Today is the anniversary of the worst wildfire in American history, the Peshtigo Fire of 1871.
Over a million acres burned in eastern Wisconsin and Michigan’s upper peninsula, and it turned into a firestorm that left between 1,500 and 2,500 people dead.
Whole families were killed, and the lack of survivors made an accurate count difficult.
Peshtigo is overshadowed by the Great Chicago Fire that happened at the same time, and there have been attempts to link them together, and blame a meteorite.
The Area Research Center, the state historical society’s depository for records for 11 counties in Northeast Wisconsin, has papers and manuscripts of all kinds, she said.
The story of the Peshtigo Fire, gleaned from survivor accounts and conjecture, is that railroad workers clearing land for tracks that Sunday evening started a brush fire which, somehow, became an inferno.
It had been an unusually dry summer, and the fire moved fast. Some survivors said it moved so fast it was “like a tornado.”
Even more… The sudden, convulsive speed of the flames consumed available oxygen. Some trying to flee burst into flames.
It scorched 1.2 to 1.5 million acres, although it skipped over the waters of Green Bay to burn parts of Door and Kewaunee counties. The damage estimate was at $169 million, about the same as for the Chicago Fire.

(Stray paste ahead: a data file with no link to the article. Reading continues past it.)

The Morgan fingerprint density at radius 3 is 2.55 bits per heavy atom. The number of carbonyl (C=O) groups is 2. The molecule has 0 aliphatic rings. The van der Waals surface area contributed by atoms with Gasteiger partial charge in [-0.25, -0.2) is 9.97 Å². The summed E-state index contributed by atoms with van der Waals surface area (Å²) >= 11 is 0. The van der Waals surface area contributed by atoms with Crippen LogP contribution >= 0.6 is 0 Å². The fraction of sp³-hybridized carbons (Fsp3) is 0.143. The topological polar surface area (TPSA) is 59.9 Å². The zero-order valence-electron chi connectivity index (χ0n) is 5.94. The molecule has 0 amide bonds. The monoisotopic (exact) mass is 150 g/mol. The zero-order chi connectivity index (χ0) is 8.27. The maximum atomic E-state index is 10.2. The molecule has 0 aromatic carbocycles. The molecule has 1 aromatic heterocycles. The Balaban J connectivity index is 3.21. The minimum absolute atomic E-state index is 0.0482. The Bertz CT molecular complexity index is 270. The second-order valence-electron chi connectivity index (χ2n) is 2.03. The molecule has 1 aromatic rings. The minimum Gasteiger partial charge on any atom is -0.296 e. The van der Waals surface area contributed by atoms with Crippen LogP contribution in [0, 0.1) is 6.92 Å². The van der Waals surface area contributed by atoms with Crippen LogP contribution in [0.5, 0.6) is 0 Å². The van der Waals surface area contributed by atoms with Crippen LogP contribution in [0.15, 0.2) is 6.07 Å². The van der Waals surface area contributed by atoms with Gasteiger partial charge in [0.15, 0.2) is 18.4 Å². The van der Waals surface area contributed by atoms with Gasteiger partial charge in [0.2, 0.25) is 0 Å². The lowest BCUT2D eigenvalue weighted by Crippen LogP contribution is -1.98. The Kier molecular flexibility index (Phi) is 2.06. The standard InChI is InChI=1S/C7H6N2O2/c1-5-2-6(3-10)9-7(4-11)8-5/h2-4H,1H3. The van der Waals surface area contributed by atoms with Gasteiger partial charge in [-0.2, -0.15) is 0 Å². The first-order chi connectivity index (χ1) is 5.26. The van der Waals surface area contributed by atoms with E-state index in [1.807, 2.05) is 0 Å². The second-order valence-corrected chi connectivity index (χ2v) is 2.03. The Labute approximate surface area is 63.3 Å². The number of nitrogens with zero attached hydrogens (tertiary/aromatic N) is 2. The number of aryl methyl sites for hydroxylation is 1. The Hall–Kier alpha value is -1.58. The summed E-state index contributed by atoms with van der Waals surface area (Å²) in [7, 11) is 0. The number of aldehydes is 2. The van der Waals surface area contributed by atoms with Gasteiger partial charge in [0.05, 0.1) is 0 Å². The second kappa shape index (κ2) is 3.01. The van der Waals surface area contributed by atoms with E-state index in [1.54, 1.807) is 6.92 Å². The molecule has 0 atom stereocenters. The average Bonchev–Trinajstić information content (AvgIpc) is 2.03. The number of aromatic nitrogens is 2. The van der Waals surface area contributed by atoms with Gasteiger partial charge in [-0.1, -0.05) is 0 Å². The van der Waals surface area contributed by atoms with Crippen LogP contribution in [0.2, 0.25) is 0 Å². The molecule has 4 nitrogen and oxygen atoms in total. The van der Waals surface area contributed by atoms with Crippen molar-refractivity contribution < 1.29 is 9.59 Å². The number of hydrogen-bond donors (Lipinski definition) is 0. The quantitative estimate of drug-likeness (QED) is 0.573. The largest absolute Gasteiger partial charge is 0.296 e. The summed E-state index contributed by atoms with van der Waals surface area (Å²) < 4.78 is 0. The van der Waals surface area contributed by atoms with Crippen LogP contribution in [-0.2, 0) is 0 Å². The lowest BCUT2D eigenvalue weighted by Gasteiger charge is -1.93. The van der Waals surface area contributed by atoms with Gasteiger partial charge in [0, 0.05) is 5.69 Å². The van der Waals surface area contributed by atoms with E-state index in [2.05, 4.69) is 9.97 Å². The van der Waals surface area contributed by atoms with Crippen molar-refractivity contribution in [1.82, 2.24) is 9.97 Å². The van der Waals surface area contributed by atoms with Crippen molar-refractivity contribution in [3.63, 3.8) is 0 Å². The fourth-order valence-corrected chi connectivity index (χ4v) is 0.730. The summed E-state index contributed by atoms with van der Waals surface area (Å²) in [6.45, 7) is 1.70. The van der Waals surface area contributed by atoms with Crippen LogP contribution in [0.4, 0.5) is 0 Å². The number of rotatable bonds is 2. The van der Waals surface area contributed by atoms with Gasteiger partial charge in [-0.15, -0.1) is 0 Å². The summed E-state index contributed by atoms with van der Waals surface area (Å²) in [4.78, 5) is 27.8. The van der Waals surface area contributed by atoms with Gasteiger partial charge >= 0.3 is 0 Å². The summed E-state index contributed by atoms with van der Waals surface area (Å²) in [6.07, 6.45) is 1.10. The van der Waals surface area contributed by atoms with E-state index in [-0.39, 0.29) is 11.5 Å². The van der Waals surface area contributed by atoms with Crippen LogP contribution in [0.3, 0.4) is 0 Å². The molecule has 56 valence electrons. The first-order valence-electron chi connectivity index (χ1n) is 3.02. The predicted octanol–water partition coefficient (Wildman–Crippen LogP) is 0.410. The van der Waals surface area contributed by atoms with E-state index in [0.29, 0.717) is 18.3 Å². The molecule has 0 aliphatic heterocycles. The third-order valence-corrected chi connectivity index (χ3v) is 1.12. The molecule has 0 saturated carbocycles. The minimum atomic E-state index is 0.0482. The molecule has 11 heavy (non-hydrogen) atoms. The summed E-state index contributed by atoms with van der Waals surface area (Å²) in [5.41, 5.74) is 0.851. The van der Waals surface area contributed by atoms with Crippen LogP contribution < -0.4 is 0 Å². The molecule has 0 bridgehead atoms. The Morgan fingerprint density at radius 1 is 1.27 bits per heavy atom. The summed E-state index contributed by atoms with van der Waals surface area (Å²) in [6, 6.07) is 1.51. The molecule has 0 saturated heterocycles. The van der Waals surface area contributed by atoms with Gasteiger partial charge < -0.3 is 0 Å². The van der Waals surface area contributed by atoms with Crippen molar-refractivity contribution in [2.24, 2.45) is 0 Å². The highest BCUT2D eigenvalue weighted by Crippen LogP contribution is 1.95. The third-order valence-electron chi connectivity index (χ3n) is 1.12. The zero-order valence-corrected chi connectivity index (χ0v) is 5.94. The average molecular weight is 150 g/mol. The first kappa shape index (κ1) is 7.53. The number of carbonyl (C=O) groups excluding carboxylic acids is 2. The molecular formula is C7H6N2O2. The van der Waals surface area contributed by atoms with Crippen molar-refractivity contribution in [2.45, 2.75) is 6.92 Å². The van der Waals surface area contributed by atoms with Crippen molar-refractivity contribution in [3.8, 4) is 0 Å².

The fire also burned 16 other towns, but the damage in Peshtigo was the worst. The city was gone in an hour. In Peshtigo alone, 800 lives were lost.
This report was in the Wisconsin State Journal on October 23, 1871–dispatches took longer then obviously:
This report that was circulated around the national newspaper scene on October 25, 1871, spoke of “balls of fire” being observed to fall like meteors in different parts of the town before the fire… It was said they ignited anything they came in contact with:
While it is categorized as fringe and conspiracy, the Comet Biela broke up just before these tragic events.. could that have been the catalyst? That theory continues to captivate and cause questions..
But maybe it is just explained by … mundane nature..
The area had experienced an extremely dry summer that year. This, combined with gusty winds that moved in with a front that October evening, were capable of generating rapidly expanding blazes from available ignition sources of which there were plenty across the region.
Or a comet..
The balls of light were reported in newspapers in 1871. Did fake news exist then?
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